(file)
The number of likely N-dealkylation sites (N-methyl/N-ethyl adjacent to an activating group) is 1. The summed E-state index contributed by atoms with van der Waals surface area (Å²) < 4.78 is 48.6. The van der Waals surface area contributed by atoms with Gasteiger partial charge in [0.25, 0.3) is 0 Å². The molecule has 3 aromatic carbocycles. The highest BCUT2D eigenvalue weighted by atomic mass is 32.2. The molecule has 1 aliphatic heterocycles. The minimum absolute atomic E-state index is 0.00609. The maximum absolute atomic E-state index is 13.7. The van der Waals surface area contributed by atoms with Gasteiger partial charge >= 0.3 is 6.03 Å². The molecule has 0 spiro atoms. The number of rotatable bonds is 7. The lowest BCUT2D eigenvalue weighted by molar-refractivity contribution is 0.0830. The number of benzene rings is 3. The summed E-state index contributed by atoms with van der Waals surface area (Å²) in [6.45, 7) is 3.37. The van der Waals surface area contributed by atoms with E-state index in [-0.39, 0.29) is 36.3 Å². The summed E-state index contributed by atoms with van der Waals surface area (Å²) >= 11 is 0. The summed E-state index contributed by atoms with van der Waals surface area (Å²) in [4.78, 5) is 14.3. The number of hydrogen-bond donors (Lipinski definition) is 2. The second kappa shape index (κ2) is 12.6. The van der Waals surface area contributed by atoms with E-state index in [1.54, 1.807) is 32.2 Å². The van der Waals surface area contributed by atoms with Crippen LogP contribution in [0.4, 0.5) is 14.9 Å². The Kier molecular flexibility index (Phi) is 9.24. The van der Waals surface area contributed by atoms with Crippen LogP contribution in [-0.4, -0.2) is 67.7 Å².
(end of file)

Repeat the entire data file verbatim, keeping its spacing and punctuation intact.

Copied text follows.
The number of likely N-dealkylation sites (N-methyl/N-ethyl adjacent to an activating group) is 1. The summed E-state index contributed by atoms with van der Waals surface area (Å²) < 4.78 is 48.6. The van der Waals surface area contributed by atoms with Gasteiger partial charge in [0.25, 0.3) is 0 Å². The molecule has 3 aromatic carbocycles. The highest BCUT2D eigenvalue weighted by atomic mass is 32.2. The molecule has 1 aliphatic heterocycles. The minimum absolute atomic E-state index is 0.00609. The maximum absolute atomic E-state index is 13.7. The van der Waals surface area contributed by atoms with Gasteiger partial charge >= 0.3 is 6.03 Å². The molecule has 0 spiro atoms. The number of rotatable bonds is 7. The lowest BCUT2D eigenvalue weighted by molar-refractivity contribution is 0.0830. The number of benzene rings is 3. The summed E-state index contributed by atoms with van der Waals surface area (Å²) in [6.45, 7) is 3.37. The van der Waals surface area contributed by atoms with E-state index in [-0.39, 0.29) is 36.3 Å². The summed E-state index contributed by atoms with van der Waals surface area (Å²) >= 11 is 0. The summed E-state index contributed by atoms with van der Waals surface area (Å²) in [4.78, 5) is 14.3. The number of hydrogen-bond donors (Lipinski definition) is 2. The second kappa shape index (κ2) is 12.6. The van der Waals surface area contributed by atoms with E-state index in [1.54, 1.807) is 32.2 Å². The van der Waals surface area contributed by atoms with Crippen LogP contribution in [0.4, 0.5) is 14.9 Å². The Kier molecular flexibility index (Phi) is 9.24. The van der Waals surface area contributed by atoms with Crippen LogP contribution in [-0.4, -0.2) is 67.7 Å².